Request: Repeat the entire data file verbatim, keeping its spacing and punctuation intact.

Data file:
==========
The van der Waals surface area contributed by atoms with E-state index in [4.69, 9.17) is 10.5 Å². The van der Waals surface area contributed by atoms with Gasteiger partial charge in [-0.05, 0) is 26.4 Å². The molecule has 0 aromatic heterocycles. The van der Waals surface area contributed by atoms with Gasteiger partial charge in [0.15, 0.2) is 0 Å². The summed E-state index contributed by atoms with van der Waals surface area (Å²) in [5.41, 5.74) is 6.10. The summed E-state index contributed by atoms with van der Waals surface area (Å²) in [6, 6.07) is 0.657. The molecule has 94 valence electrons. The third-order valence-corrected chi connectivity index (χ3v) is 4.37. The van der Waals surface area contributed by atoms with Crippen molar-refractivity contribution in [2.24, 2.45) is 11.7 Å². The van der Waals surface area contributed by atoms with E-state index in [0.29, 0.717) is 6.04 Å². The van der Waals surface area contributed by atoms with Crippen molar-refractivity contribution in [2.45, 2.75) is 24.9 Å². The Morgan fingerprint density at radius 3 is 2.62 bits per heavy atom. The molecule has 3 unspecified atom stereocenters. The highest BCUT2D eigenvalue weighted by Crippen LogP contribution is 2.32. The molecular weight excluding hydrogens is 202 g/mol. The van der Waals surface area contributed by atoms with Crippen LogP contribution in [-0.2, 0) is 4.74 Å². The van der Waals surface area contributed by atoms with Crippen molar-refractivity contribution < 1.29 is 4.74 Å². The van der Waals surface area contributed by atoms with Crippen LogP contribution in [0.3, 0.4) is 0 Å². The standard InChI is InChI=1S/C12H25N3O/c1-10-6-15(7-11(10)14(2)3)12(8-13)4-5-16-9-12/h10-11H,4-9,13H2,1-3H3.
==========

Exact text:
The van der Waals surface area contributed by atoms with E-state index in [4.69, 9.17) is 10.5 Å². The van der Waals surface area contributed by atoms with Gasteiger partial charge in [-0.05, 0) is 26.4 Å². The molecule has 0 aromatic heterocycles. The van der Waals surface area contributed by atoms with Gasteiger partial charge in [0.15, 0.2) is 0 Å². The summed E-state index contributed by atoms with van der Waals surface area (Å²) in [5.41, 5.74) is 6.10. The summed E-state index contributed by atoms with van der Waals surface area (Å²) in [6, 6.07) is 0.657. The molecule has 94 valence electrons. The third-order valence-corrected chi connectivity index (χ3v) is 4.37. The van der Waals surface area contributed by atoms with Crippen molar-refractivity contribution in [2.24, 2.45) is 11.7 Å². The van der Waals surface area contributed by atoms with E-state index in [0.29, 0.717) is 6.04 Å². The van der Waals surface area contributed by atoms with Crippen molar-refractivity contribution in [2.45, 2.75) is 24.9 Å². The Morgan fingerprint density at radius 3 is 2.62 bits per heavy atom. The molecule has 3 unspecified atom stereocenters. The highest BCUT2D eigenvalue weighted by Crippen LogP contribution is 2.32. The molecular weight excluding hydrogens is 202 g/mol. The van der Waals surface area contributed by atoms with Crippen LogP contribution in [-0.2, 0) is 4.74 Å². The van der Waals surface area contributed by atoms with Crippen molar-refractivity contribution < 1.29 is 4.74 Å². The van der Waals surface area contributed by atoms with Crippen LogP contribution in [0.3, 0.4) is 0 Å². The standard InChI is InChI=1S/C12H25N3O/c1-10-6-15(7-11(10)14(2)3)12(8-13)4-5-16-9-12/h10-11H,4-9,13H2,1-3H3.